A few short months ago, a late-season blizzard buzzed across the South Shore, leaving a thick blanket of snow in its wake. Clustered inside their hives, the region’s honeybees hummed at a low timbre, awaiting their cue from Mother Nature to burst forth and set spring into motion.
On the first official day of spring, 14-year-old Sebastian Wright trudged through remnants of snow in his Milton backyard, where his three hives are located. The temperature that day hovered in the upper 30s.
“The bees won’t fly until it’s at least 50 degrees,” says Wright. “Right now, they’re working to keep the queen warm, and waiting until it’s warm enough outside to leave the hive to gather nectar.”
The Milton Billion Backyard Bee Project
Since he was 8 years old, Wright has been learning the finer points of beekeeping alongside his mom, Michelle, and his dad, Ray. His first hive did not survive the winter, but he was not deterred. “I still wanted to be a beekeeper,” says Wright. “I wanted to learn more and to help spread awareness about the importance of bees. Without honeybees, we lose one third of our fruits and vegetables.”
When he was 10, Wright established the Milton Billion Backyard Bee Project, with the goal of expanding the local honeybee population with hives throughout the town, as well as one at his school. After doing the math, his dad suggested he change the word “billion” to “million,” but Wright preferred the alliteration in the project’s name—and the inherent promise of an ever-growing collective of bees.
Today, he and his parents oversee 13 hives scattered around town. Several “host families” have welcomed hives into their backyards. The Wright family also partnered with two community hive sites, at the New England Base Camp recreation center and at Fuller Village, an independent-living senior community. With anywhere between 60,000 and 80,000 honeybees per hive, the bee count is now closing in on one million.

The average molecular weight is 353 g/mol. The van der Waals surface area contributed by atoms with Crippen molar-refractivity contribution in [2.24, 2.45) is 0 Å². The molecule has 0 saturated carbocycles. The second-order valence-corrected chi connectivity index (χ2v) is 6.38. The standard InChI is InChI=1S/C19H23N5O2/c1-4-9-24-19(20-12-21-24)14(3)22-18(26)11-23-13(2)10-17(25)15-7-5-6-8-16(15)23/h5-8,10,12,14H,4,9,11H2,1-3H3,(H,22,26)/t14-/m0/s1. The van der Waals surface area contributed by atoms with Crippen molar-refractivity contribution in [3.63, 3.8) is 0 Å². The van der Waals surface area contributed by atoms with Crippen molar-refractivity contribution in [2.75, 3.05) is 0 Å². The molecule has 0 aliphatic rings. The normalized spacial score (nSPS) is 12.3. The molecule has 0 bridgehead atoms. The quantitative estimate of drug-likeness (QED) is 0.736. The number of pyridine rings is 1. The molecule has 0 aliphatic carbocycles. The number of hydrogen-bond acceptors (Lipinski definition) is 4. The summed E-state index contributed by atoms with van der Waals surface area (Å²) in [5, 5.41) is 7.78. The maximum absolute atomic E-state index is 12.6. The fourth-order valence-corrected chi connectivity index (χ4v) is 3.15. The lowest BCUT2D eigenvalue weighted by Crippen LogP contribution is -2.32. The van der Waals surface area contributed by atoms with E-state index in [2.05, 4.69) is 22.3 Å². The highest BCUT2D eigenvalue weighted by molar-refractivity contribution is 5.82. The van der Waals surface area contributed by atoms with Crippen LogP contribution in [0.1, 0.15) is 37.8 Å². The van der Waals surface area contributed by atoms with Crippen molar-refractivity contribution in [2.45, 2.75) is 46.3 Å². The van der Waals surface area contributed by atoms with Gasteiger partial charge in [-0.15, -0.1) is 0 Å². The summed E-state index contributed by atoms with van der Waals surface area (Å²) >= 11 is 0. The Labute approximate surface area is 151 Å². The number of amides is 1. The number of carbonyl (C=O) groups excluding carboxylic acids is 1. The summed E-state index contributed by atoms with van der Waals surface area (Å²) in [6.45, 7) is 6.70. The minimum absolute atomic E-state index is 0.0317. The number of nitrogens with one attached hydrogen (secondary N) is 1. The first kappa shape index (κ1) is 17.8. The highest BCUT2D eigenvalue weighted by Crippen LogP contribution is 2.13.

“Tending to 13 hives is a lot of work,” says Wright. “It’s all about responding to the needs of the bees without disrupting their natural activity.”
About every 10 days or so, he visits each of the hives in town to monitor conditions and ensure that the honeybee colonies are healthy. He has also conducted studies of their habits and habitats for science fair projects, and he advanced to the regional finals last year.
During the warmer months, the Wrights man a table at the Milton Farmers Market, educating the public about beekeeping and selling fresh honey to support the project. They also bring their outreach efforts to local schools and organizations.
Wright’s work with the bees recently garnered the attention of the Conservation Law Foundation, which is guiding the Milton Billion Backyard Bee Project toward becoming a certified nonprofit organization.
Jenny D’s Bees
For Kingston beekeeper Jenny DeFreitas, proprietress of Jenny D’s Bees, protecting and cultivating the local honeybee population has been a labor of love for more than eight years. She tends to bees for small farms and families throughout the South Shore, in addition to the hives in her own expanding apiary.
“I’m excited that beekeeping is becoming more popular and accessible and I would encourage anyone to try it,” says DeFreitas. “The more people understand the importance of bees and beekeeping, the better.”
When a hive becomes overpopulated, honeybee colonies split and seek out a new location: ideally, a hollowed-out tree or similar habitat. But often they land, temporarily, on tree branches or bushes, or under eaves, decks or porches, which are not necessarily sustainable settlements for thriving hives. DeFretias is adept at capturing honeybee swarms and installing them into new hives.